The NRLA is calling on the Chancellor to adopt its plan for the sector, to be financed by a reported £1.5 billion underspend in budgets at the Department for Levelling Up, Housing and Communities. The plan includes:

1.      Reforming the benefits system to prevent rent arrears in the first place.  This should include:

  • Unfreezing housing benefit rates. It makes no sense to have support for housing linked to rent levels as they were three years ago.
  • Ending the five weeks wait for the first payment of Universal Credit.
  • Giving Universal Credit claimants the ability to choose, at the start of a claim, to have the housing element paid direct to their landlord if they so wish.

2.      Extending access to emergency housing support (Discretionary Housing Payments) to those not in receipt of benefits.

3.      Scrapping the £400 Energy Bills Support Scheme payment, and instead repurposing the money, paying it direct to every household in one go, for them to use towards the increased cost of living.

4.      Addressing the supply crisis in the private rented sector – the biggest driver of rents.  According to Rightmove, in the second quarter of the year, demand for private rented housing increased by 6 per cent compared with the year before. Over the same period, the number of available properties was down 26 per cent.  The Chancellor should therefore:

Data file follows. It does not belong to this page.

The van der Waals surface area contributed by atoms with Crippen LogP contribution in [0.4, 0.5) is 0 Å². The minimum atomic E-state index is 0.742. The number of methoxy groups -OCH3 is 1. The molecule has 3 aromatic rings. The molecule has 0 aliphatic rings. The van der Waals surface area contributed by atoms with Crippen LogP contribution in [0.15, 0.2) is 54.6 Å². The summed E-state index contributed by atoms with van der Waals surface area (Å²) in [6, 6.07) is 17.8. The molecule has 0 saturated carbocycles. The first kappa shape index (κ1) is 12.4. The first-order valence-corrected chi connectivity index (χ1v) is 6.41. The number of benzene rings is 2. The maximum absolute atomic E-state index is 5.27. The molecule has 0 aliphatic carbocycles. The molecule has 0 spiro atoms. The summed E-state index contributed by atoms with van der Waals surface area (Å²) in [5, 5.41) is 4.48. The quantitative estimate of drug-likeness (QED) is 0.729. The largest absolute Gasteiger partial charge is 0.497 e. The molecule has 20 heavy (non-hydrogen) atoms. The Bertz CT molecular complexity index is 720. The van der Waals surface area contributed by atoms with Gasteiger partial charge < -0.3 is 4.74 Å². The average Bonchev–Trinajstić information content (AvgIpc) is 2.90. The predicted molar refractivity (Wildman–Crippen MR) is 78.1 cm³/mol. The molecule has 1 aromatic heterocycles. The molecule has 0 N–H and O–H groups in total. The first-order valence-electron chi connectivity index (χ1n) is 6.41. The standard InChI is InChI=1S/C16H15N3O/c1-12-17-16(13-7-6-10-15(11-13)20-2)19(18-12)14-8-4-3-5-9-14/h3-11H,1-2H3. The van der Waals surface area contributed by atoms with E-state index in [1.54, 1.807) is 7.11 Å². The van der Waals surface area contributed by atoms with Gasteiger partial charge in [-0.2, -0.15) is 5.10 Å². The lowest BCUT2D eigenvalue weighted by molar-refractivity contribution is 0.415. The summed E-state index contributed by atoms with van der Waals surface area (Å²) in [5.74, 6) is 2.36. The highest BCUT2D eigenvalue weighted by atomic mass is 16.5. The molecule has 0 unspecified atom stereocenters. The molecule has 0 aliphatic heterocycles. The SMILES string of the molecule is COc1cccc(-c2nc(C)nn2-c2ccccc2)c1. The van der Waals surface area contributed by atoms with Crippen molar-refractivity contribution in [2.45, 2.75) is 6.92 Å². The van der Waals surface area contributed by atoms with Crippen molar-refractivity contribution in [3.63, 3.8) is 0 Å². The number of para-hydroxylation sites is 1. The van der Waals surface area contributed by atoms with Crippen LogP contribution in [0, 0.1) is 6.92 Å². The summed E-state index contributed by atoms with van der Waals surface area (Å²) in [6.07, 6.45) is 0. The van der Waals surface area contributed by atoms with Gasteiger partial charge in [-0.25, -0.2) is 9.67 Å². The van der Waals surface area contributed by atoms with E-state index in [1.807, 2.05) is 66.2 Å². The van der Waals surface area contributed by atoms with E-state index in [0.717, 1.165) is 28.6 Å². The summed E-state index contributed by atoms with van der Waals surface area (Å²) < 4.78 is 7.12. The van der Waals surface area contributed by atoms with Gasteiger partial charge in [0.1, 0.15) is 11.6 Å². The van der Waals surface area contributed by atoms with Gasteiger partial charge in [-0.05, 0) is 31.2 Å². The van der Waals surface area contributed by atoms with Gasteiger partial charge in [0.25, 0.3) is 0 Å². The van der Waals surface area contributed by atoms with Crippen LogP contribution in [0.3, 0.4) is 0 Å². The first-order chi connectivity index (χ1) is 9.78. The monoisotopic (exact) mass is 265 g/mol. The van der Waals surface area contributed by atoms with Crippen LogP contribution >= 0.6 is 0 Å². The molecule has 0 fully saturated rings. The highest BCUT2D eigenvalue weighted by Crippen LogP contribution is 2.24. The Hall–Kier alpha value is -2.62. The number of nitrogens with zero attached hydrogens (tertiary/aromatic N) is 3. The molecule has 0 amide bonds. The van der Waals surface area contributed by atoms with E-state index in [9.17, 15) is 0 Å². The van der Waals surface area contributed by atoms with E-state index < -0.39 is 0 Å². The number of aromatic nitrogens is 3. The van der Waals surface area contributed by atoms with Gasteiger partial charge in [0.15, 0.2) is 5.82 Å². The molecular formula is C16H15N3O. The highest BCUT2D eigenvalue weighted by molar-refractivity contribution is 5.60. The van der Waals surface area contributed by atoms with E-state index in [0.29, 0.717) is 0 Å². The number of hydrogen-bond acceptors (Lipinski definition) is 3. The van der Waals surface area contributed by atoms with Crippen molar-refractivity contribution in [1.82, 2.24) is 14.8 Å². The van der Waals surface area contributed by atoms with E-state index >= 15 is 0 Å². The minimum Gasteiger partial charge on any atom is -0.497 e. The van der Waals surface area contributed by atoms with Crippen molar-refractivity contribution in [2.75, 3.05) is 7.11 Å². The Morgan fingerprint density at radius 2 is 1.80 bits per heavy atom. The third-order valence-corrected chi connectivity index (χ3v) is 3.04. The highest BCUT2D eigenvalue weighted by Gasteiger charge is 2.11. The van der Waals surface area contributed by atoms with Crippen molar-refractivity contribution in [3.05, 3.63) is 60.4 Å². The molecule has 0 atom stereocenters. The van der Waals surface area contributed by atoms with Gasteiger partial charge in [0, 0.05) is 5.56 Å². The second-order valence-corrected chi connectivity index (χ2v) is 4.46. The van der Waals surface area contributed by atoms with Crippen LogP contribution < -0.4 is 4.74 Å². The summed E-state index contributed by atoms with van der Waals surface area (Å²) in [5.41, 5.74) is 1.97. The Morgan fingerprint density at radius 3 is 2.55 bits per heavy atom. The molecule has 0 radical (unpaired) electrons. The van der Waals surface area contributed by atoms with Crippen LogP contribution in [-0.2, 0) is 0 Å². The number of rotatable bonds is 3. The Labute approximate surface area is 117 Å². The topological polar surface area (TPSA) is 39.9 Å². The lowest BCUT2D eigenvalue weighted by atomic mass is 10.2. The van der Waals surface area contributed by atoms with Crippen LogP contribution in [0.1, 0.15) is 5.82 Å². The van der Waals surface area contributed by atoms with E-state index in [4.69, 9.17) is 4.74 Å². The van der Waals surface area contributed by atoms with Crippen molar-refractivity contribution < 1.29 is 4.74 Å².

• Reverse the decision to restrict mortgage interest relief in the private rented sector.
  • End the stamp duty levy on the purchase of homes to rent out. Research by Capital Economics suggests ending the levy would see almost 900,000 new private rented homes made available across the UK over the next decade. This would lead to a £10 billion boost to government revenue through increased tax receipts.

NRLA Chief Executive Ben Beadle saying

Both landlords and tenants are struggling with the cost-of-living crisis. We need a package that supports both to prevent rent arrears and sustain tenancies.

Our proposals provide a pragmatic way forward that would have an immediate and positive impact on the private rented sector. We call on the Chancellor to act as a matter of urgency.

Whether the Chancellor will listen is another matter.  He may have other more urgent matters in his red box.

Changes from 1 October

Turning to more mundane matters, I need to remind all landlords about changes in regulations commencing on 1 October:

Smoke and CO alarms

Landlords should already arranged for any extra CO alarms to be fitted as (from 1 October) they will need to be in any room with a fixed combustion appliance excluding gas cookers. And when new appliances are installed in any home.

Landlords will also now be responsible for the repair or replacement of alarms, once they have been notified by tenants of any problem. Although we would also advise that the alarms be checked anyway during your regular inspection visits.

Government guidance can be found here.

Right to Rent after 30 September

The special rules introduced during the pandemic are due to end on 30 September. There is a detailed blog post here which takes you through the options which will be available to you after then.

Energy Price Increases

I am sure I do not need to remind you that these kick in tomorrow.

We are all being advised to take meter readings by the end of today (30 September) so we know when the new prices will start to apply.


And finally

I understand that the Tories enjoy a bit of Karaoke.  This caught my eye on twitter.  Enjoy:

Newsround will be back next week.